- Refiners that currently rely on imported oil with limited ability to export products (e.g.,the East Coast) will be disadvantaged, possibly to the point of curtailing crude throughput and processing.
- Domestic refiners that purchase U.S. crude and export products would benefit, especially since they would not pay corporate income tax on export revenue. However, U.S. product exports would likely not expand since parts of the U.S. (Northeast) would be product-short, particularly if refineries there cut runs or closed. Refiners are running close to capacity, so we would not expect a large increase in overall runs.
- Many of the Houston area domestic refiners are already included in free trade zones. The Port of Houston Authority manages Foreign Trade Zone (FTZ) No. 84, which includes many privately-owned and port-owned sites located throughout Houston and Harris County. The Houston Zone offers users special benefits. For example, customs duties on imported goods entering the FTZ can be delayed until the cargo is removed from the zone. No duty is paid if the merchandise is exported directly from the zone. As such, many of these entities already benefit from the existing playing field. Whether that would change is a matter for consideration.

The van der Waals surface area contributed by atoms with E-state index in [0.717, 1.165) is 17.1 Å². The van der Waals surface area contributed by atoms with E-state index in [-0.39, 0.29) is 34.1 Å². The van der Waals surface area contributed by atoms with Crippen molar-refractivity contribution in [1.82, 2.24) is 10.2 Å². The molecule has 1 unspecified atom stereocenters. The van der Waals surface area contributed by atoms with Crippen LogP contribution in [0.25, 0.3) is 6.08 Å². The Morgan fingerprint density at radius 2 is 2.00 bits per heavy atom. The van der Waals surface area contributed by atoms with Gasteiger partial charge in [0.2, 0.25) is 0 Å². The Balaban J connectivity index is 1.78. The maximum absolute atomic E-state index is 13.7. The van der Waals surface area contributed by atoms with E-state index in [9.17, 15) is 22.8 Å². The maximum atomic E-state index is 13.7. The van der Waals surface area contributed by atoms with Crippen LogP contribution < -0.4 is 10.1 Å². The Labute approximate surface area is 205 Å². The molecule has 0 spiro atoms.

- There would an increase in returns to transporters (pipeline and vessel) with the ability to move product from product-long to product-short markets within the U.S. The key movement of such products and crude, for that matter, is critical to meeting demand/consumption in key regions, such as the U.S. East Coast.